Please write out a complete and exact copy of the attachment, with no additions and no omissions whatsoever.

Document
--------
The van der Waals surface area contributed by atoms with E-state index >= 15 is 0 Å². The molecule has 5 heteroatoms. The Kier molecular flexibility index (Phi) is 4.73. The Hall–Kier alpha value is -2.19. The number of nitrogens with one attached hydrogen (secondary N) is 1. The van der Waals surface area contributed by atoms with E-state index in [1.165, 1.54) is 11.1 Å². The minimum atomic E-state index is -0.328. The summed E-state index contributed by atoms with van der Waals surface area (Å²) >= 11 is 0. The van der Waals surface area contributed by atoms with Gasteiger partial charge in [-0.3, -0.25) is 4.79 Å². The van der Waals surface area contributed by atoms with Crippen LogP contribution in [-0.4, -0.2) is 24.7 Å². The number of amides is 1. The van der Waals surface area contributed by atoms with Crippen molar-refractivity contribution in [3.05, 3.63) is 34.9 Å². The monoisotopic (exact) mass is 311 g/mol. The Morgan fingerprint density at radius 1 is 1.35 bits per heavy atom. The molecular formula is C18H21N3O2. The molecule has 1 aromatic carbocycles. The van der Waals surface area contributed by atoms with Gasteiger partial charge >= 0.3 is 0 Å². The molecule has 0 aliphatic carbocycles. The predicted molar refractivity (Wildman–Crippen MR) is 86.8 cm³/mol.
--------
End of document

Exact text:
The van der Waals surface area contributed by atoms with E-state index >= 15 is 0 Å². The molecule has 5 heteroatoms. The Kier molecular flexibility index (Phi) is 4.73. The Hall–Kier alpha value is -2.19. The number of nitrogens with one attached hydrogen (secondary N) is 1. The van der Waals surface area contributed by atoms with E-state index in [1.165, 1.54) is 11.1 Å². The minimum atomic E-state index is -0.328. The summed E-state index contributed by atoms with van der Waals surface area (Å²) >= 11 is 0. The van der Waals surface area contributed by atoms with Gasteiger partial charge in [-0.3, -0.25) is 4.79 Å². The van der Waals surface area contributed by atoms with Crippen LogP contribution in [-0.4, -0.2) is 24.7 Å². The number of amides is 1. The van der Waals surface area contributed by atoms with Crippen molar-refractivity contribution in [3.05, 3.63) is 34.9 Å². The monoisotopic (exact) mass is 311 g/mol. The Morgan fingerprint density at radius 1 is 1.35 bits per heavy atom. The molecular formula is C18H21N3O2. The molecule has 1 aromatic carbocycles. The van der Waals surface area contributed by atoms with Gasteiger partial charge >= 0.3 is 0 Å². The molecule has 0 aliphatic carbocycles. The predicted molar refractivity (Wildman–Crippen MR) is 86.8 cm³/mol.